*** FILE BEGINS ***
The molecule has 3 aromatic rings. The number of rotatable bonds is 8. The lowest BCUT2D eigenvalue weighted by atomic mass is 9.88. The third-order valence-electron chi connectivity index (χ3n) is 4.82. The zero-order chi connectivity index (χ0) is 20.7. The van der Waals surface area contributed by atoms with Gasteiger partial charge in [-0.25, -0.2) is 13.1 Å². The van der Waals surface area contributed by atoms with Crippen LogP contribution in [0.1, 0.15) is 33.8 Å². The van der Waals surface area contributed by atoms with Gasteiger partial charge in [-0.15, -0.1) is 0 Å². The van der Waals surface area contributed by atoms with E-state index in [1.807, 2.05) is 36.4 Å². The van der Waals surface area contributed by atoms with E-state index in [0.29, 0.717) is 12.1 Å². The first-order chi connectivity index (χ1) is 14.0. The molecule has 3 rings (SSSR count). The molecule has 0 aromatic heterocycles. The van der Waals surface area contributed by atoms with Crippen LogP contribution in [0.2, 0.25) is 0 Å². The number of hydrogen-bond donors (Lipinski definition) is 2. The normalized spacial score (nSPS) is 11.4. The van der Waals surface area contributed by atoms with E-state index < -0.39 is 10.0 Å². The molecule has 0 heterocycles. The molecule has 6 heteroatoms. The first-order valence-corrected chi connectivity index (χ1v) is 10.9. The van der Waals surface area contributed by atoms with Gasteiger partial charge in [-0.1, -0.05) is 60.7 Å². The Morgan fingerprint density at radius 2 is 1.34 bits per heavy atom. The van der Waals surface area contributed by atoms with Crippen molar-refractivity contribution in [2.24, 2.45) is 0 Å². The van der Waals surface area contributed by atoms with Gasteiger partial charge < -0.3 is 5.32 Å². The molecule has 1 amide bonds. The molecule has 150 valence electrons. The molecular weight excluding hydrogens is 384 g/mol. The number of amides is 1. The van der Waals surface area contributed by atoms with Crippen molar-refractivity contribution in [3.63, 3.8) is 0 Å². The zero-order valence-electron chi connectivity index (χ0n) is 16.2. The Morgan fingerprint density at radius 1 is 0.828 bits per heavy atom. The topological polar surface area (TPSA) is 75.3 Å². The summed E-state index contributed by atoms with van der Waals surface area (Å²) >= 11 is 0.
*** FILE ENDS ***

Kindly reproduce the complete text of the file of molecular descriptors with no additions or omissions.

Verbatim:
The molecule has 3 aromatic rings. The number of rotatable bonds is 8. The lowest BCUT2D eigenvalue weighted by atomic mass is 9.88. The third-order valence-electron chi connectivity index (χ3n) is 4.82. The zero-order chi connectivity index (χ0) is 20.7. The van der Waals surface area contributed by atoms with Gasteiger partial charge in [-0.25, -0.2) is 13.1 Å². The van der Waals surface area contributed by atoms with Crippen LogP contribution in [0.1, 0.15) is 33.8 Å². The van der Waals surface area contributed by atoms with Gasteiger partial charge in [-0.15, -0.1) is 0 Å². The van der Waals surface area contributed by atoms with E-state index in [1.807, 2.05) is 36.4 Å². The van der Waals surface area contributed by atoms with E-state index in [0.29, 0.717) is 12.1 Å². The first-order chi connectivity index (χ1) is 14.0. The molecule has 3 rings (SSSR count). The molecule has 0 aromatic heterocycles. The van der Waals surface area contributed by atoms with Crippen LogP contribution in [0.2, 0.25) is 0 Å². The number of hydrogen-bond donors (Lipinski definition) is 2. The normalized spacial score (nSPS) is 11.4. The van der Waals surface area contributed by atoms with E-state index < -0.39 is 10.0 Å². The molecule has 0 heterocycles. The molecule has 6 heteroatoms. The first-order valence-corrected chi connectivity index (χ1v) is 10.9. The van der Waals surface area contributed by atoms with Gasteiger partial charge in [-0.1, -0.05) is 60.7 Å². The Morgan fingerprint density at radius 2 is 1.34 bits per heavy atom. The van der Waals surface area contributed by atoms with Crippen molar-refractivity contribution in [2.24, 2.45) is 0 Å². The van der Waals surface area contributed by atoms with Gasteiger partial charge < -0.3 is 5.32 Å². The molecule has 1 amide bonds. The molecule has 150 valence electrons. The molecular weight excluding hydrogens is 384 g/mol. The number of amides is 1. The van der Waals surface area contributed by atoms with Crippen molar-refractivity contribution in [3.63, 3.8) is 0 Å². The zero-order valence-electron chi connectivity index (χ0n) is 16.2. The Morgan fingerprint density at radius 1 is 0.828 bits per heavy atom. The topological polar surface area (TPSA) is 75.3 Å². The summed E-state index contributed by atoms with van der Waals surface area (Å²) >= 11 is 0.